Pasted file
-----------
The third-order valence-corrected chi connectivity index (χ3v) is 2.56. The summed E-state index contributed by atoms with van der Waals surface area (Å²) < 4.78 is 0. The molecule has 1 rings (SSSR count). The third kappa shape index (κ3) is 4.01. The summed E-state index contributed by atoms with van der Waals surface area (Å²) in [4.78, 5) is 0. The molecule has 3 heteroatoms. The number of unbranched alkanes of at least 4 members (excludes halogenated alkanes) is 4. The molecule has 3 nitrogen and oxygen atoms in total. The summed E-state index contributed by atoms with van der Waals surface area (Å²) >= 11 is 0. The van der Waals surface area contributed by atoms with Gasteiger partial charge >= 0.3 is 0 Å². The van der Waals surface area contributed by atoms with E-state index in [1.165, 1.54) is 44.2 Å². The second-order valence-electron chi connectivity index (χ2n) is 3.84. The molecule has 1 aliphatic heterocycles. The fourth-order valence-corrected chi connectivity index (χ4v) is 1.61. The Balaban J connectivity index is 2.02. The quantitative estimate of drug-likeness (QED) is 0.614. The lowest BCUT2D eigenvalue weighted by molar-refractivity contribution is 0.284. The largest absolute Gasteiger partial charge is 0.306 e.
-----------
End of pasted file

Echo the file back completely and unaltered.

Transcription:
The third-order valence-corrected chi connectivity index (χ3v) is 2.56. The summed E-state index contributed by atoms with van der Waals surface area (Å²) < 4.78 is 0. The molecule has 1 rings (SSSR count). The third kappa shape index (κ3) is 4.01. The summed E-state index contributed by atoms with van der Waals surface area (Å²) in [4.78, 5) is 0. The molecule has 3 heteroatoms. The number of unbranched alkanes of at least 4 members (excludes halogenated alkanes) is 4. The molecule has 3 nitrogen and oxygen atoms in total. The summed E-state index contributed by atoms with van der Waals surface area (Å²) >= 11 is 0. The van der Waals surface area contributed by atoms with Gasteiger partial charge >= 0.3 is 0 Å². The van der Waals surface area contributed by atoms with E-state index in [1.165, 1.54) is 44.2 Å². The second-order valence-electron chi connectivity index (χ2n) is 3.84. The molecule has 1 aliphatic heterocycles. The fourth-order valence-corrected chi connectivity index (χ4v) is 1.61. The Balaban J connectivity index is 2.02. The quantitative estimate of drug-likeness (QED) is 0.614. The lowest BCUT2D eigenvalue weighted by molar-refractivity contribution is 0.284. The largest absolute Gasteiger partial charge is 0.306 e.